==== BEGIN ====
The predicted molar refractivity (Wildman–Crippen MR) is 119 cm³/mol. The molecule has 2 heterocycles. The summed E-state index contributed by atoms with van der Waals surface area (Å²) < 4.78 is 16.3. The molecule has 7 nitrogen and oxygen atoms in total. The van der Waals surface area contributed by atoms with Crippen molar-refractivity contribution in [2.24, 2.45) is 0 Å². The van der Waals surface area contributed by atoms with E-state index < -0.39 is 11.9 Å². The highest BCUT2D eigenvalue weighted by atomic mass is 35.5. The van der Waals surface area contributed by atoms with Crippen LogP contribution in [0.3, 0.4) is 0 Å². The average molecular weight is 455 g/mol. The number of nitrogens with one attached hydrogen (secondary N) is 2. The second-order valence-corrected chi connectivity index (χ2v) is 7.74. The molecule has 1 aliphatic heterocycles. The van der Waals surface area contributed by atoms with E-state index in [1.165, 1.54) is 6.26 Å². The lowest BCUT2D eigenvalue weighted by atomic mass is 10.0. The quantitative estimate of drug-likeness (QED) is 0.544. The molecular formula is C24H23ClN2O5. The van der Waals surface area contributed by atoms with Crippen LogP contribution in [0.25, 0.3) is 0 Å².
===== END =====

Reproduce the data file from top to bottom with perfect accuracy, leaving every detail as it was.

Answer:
The predicted molar refractivity (Wildman–Crippen MR) is 119 cm³/mol. The molecule has 2 heterocycles. The summed E-state index contributed by atoms with van der Waals surface area (Å²) < 4.78 is 16.3. The molecule has 7 nitrogen and oxygen atoms in total. The van der Waals surface area contributed by atoms with Crippen molar-refractivity contribution in [2.24, 2.45) is 0 Å². The van der Waals surface area contributed by atoms with E-state index < -0.39 is 11.9 Å². The highest BCUT2D eigenvalue weighted by atomic mass is 35.5. The van der Waals surface area contributed by atoms with Crippen LogP contribution in [0.3, 0.4) is 0 Å². The average molecular weight is 455 g/mol. The number of nitrogens with one attached hydrogen (secondary N) is 2. The second-order valence-corrected chi connectivity index (χ2v) is 7.74. The molecule has 1 aliphatic heterocycles. The van der Waals surface area contributed by atoms with E-state index in [1.165, 1.54) is 6.26 Å². The lowest BCUT2D eigenvalue weighted by atomic mass is 10.0. The quantitative estimate of drug-likeness (QED) is 0.544. The molecular formula is C24H23ClN2O5. The van der Waals surface area contributed by atoms with Crippen LogP contribution in [0.25, 0.3) is 0 Å².